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16 matches found for post harvest in Extension Publications

Results 1 - 10 of 16

  1. 100% Begin Planning For Spring Labor Needs [pdf]Get Acrobat Reader
    Source: Penn State - Dairy and Animal Science Publications

    "Dairy farm businesses that produce their own crops need to recognize that their labor and managment requirements increase dramatically during planting and harvest times. "

  2. 62% Agronomy Facts 63: Diagnosing Soil Compaction using a Penetrometer (soil compaction tester)
    Source: Department of Crop and Soil Sciences Publications

    "Soil compaction is a serious concern for farmers in Pennsylvania. Soil compaction can easily reduce crop yields by 10 percent, and can lead to water and soil quality degradation due to increased runoff and soil structure destruction. The continuous consolidation of farms means that herds are growing, more forage is harvested per farm, more manure is being produced, larger equipment is used to spread manure and harvest and transport forages and grain, and the opportunity to tailor field operations to optimum soil conditions for traffic is decreasing. Compaction is therefore an issue that will likely increase in importance in the years to come."

  3. 58% Agronomy Facts 7: Cutting management of alfalfa, red clover, and birdsfoot trefoil [pdf]Get Acrobat Reader
    Source: Department of Crop and Soil Sciences Publications

    "The goal of most forage programs is to maximize economic yield of nutrients while ensuring stand persistence. Frequent cutting produces high-quality forage while less frequent cutting generally results in increased stand longevity. Therefore, harvest management of perennial legumes such as alfalfa, red clover, and birdsfoot trefoil requires a compromise between quality and persistence."

  4. 58% Agronomy Facts 9: Large round bale silage
    Source: Department of Crop and Soil Sciences Publications

    "Making round bale silage consists of wilting a forage to 50 to 60 percent moisture content, baling it in a round baler, and ensiling it within a plastic cover. This silage making technique can be used as a feed option by any farmer who produces forage, and it does not require a large silo or haylage harvesting equipment."

  5. 58% Agronomy Facts 14: Managing potassium for crop production [pdf]Get Acrobat Reader
    Source: Department of Crop and Soil Sciences Publications

    "A corn crop takes up nearly as much potassium (K) as it does nitrogen (N), yet management of each nutrient is entirely different. Because only the K in the harvested portion of a crop is removed from a field, managing K for corn silage is different than for grain."

  6. 58% Agronomy Facts 18: Corn silage production and management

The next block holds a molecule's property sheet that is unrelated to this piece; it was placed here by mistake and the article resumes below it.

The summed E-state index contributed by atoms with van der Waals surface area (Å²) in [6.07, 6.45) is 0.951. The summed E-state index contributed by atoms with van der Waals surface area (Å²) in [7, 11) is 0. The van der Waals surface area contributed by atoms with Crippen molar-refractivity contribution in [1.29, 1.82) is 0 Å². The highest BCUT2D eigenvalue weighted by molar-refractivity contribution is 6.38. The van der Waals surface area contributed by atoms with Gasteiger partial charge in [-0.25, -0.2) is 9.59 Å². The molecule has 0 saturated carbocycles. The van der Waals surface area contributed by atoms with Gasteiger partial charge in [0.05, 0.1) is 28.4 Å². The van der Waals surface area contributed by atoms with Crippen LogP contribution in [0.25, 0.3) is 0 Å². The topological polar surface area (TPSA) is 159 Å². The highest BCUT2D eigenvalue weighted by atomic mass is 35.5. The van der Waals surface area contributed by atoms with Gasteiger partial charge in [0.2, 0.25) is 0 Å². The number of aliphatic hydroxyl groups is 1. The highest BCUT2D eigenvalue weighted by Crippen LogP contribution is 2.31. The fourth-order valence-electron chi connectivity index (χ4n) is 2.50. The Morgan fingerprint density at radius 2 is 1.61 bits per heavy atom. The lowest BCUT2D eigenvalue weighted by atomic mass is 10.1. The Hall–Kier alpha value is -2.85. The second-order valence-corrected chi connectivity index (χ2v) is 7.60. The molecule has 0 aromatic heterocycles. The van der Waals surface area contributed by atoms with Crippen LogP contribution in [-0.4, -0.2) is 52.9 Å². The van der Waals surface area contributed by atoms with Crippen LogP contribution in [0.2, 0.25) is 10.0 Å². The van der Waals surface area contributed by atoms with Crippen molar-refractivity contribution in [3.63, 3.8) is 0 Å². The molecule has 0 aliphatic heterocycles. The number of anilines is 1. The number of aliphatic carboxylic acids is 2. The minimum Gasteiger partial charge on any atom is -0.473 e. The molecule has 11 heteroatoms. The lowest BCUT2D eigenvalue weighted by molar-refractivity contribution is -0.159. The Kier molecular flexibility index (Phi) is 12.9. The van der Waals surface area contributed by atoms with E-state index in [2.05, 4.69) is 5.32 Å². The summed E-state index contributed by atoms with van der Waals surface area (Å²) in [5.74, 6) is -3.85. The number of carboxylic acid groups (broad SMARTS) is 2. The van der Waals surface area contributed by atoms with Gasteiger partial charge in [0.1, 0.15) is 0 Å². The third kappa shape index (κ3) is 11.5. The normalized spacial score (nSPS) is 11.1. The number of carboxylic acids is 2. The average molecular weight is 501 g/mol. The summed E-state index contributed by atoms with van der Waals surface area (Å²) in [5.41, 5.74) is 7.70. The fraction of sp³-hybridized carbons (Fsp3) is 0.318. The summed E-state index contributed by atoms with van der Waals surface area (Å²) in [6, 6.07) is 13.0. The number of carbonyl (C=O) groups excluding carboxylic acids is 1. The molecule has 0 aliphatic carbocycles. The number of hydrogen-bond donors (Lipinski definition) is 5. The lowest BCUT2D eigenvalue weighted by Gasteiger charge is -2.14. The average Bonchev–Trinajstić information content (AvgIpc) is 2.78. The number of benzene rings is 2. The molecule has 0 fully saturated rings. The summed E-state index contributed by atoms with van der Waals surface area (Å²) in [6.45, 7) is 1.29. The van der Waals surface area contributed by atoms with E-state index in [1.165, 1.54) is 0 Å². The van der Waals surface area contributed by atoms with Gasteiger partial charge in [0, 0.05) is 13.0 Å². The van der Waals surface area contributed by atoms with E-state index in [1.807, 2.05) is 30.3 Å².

Source: Department of Crop and Soil Sciences Publications

    "Corn harvested for silage is an important feed crop on most Pennsylvania farms, where cropland often is limited. The crop provides livestock producers with a high-yielding, relatively consistent source of forage and the animals with a highly digestible and palatable feed. Corn silage produces more energy per acre than any other crop grown in Pennsylvania."

  7. 58% Agronomy Facts 58: Management of Eastern Black Nightshade in Agronomic Crops [pdf]Get Acrobat Reader
    Source: Department of Crop and Soil Sciences Publications

    "Eastern black nightshade Dun.), an annual broadleaf plant, is an increasing weed problem in northeastern field crop production. It is native to the Americas and is commonly found throughout the United States east of the Rocky Mountains. Nightshade begins germinating in May and can continue throughout the growing season. Although it can cause crop yield reductions, more importantly it can interfere with the harvest and lower crop quality."

  8. 58% Pennsylvania Farm-A-Syst: Worksheet 8: Silage Storage Management [pdf]Get Acrobat Reader
    Source: Department of Crop and Soil Sciences Publications

    "Silage is an essential feed for livestock-based agriculture. It can be made from corn, silage crops such as grass and alfalfa, or from crop processing wastes. When properly harvested and stored, silage poses little or no pollution threat. However, improper silage-making and storing can result in liquid effluents, gases, malodors, undesirable microorganisms, and waste or spoiled silage."

  9. 58% The Agronomy Guide
    Source: Department of Crop and Soil Sciences Publications

    "This 327 page publication is designed for easy reading and quick reference. In Part One - Crop and Soil Management, the chapters on specific crops include information about varieties, nutritional requirements, establishment, harvesting and special considerations. In Part Two - Pest Management, the chapters on Pest Control for specific crops include sections on weeds, insects and diseases."

  10. 58% From Harvest to Feed: Understanding Silage Management [pdf]Get Acrobat Reader
    Source: Department of Crop and Soil Sciences Publications

    "An in depth discussion of silage, including advantages and disadvantages of silage use, silage fermentation, silage crops, harvest guidelines, silage additives, feeding management, and diagnosing silage problems."

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